Knowing Rangeland Plants is an Advantage for Ranchers
A rancher and Extension rangeland specialist who has been a long-time mentor of mine had a regular adage about rangeland plants that he used over and over – “If you can’t name it, you can’t see it.” His argument was that until a person learned to recognize a plant and refer to a name for the plant, that person was unlikely to notice that plant out on the range. Furthermore, if a person was unable to notice the plant and relate it to a name, that person would also be unable to notice changes in plant abundance, potential negative or positive effects on livestock or wildlife or competition with other plants in the ecosystem. For these reasons, the ability to identify a plant out on rangelands is a foundational skill that all rangeland professionals need.
Because ranchers care about the land and animals that use the land and also actively make management decisions, ranchers are rangeland professionals, and enhancing rangeland plant identification skills is an advantage that ranchers should polish. However, this is easier said than done because identifying plants is hard and takes a lot of practice. A person could encounter hundreds to thousands of plant species in a lifetime, and plants can look very different at various growth stages. Consequently, one of the most common questions I have gotten over my career is “What is the name of this plant?” My experience has also indicated that because this is a difficult skill to develop and one of the most common and foundational questions in rangeland management, a person with plant identification skills is a person who is in demand.
One of the first things anyone interested in learning plant names needs to learn is the difference between the common name and the scientific name. The common name, for example big bluestem, is different depending on language and may be different depending on local regional names. For example, big bluestem is often commonly called “bluestem,” “bluejoint,” “beardgrass,” “poptillo gigante” or “turkeyfoot.” However, the scientific name is in Latin and is internationally recognized. Big bluestem’s Latin name is Andropogon gerardii. Andropogon is the genus, and gerardii is the species. Therefore, it can be important to learn both common and scientific names to avoid any confusion. This may also help you talk to agency employees or researchers who sound like they are speaking Latin – because they may actually be speaking Latin!
There are a lot of very practical reasons ranchers may need to know the name of a plant. First, it is important to understand the value a plant can have for livestock production. Some plants, such as the native warm-season sod grasses like blue grama (Bouteloua gracilis) and buffalograss (Bouteloua dactyloides), may not produce a lot of forage quantity, but they can tolerate heavy grazing and maintain quality. In contrast, the native cool-season grass basin wildrye (Leymus cinereus) is one of the largest bunchgrasses that produces a lot of forage in quantity but may not tolerate heavy grazing.
Second, it is important to know if a plant is native or introduced to North America and if it is invasive. One of the most notorious introduced, or non-native, grasses that can be invasive is cheatgrass (Bromus tectorum).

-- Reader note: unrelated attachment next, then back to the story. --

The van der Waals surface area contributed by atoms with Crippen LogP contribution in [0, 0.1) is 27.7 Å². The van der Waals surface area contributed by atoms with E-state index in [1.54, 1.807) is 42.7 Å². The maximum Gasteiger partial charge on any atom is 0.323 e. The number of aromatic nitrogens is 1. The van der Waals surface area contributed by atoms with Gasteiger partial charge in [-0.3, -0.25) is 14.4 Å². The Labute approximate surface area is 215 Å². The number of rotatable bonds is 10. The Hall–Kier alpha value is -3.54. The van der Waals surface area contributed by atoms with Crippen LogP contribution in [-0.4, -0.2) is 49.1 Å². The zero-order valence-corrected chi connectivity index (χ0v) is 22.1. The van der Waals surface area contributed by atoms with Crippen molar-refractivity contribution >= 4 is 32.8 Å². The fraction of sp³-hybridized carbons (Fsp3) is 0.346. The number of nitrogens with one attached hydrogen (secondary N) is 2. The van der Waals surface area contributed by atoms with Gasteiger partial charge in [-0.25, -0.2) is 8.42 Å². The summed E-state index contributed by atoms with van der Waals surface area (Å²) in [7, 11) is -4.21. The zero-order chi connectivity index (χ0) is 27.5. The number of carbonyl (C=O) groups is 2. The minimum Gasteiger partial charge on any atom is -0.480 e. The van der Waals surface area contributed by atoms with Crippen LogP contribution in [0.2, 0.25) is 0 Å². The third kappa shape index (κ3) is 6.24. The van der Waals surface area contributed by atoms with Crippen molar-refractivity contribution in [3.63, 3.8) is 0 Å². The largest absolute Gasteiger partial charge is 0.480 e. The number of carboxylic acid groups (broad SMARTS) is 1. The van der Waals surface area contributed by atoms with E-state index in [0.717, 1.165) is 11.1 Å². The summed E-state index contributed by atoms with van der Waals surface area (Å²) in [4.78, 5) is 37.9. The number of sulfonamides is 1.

Third, some plants can be toxic to livestock and identification can be the key to either avoid grazing pastures during risky periods or herding stock away from large populations of toxic plants. Common toxic plants in Wyoming include locoweeds (Astragalus species and Oxtropis species) and larkspur (Delphinium species).
Finally, it is important to know the value plants have for wildlife such as yarrow (Achillea species). Yarrow is a small flowering plant that is commonly eaten by sage grouse during certain times of the year.
So how can you optimize the plant identification advantage? You can start by acquiring plant identification books. A good start would be a book hot off the press by our team of Extension rangeland educators called Rangeland Plants: Wyoming Tough B-1265. This book has photos, key characteristics and information on preferred habitat, forage value and plant identification tips for 75 of the most common grasses, grass-likes, flowering plants and woody plants in Wyoming. The cost is eight dollars, and the book can be ordered at wyoextension.org/publications/Search_Details.php?pubid=1878&pub=B-1265.
A second resource is a second printing of A Field Guide to Wyoming Grasses. This 569-page book has a very comprehensive overview of the common and not-so-common grasses of Wyoming. It includes locations maps and the highest quality pictures of key plant characteristics you will ever find! The cost is $55 plus six dollars for shipping. It can be ordered at wyoextension.org/publications/Search_Details.php?pubid=1481&pub=FGWG-1.
The third resource is the United States Department of Agriculture’s Plant Database website that is administered by the Natural Resources Conservation Service at plants.usda.gov/java. This website can be searched by common or scientific names, has pictures of each plant and a map of known locations that now goes to the county level.
Finally, if all else fails and you cannot identify a plant, contact your local University of Wyoming Extension educators. We will be glad to help out.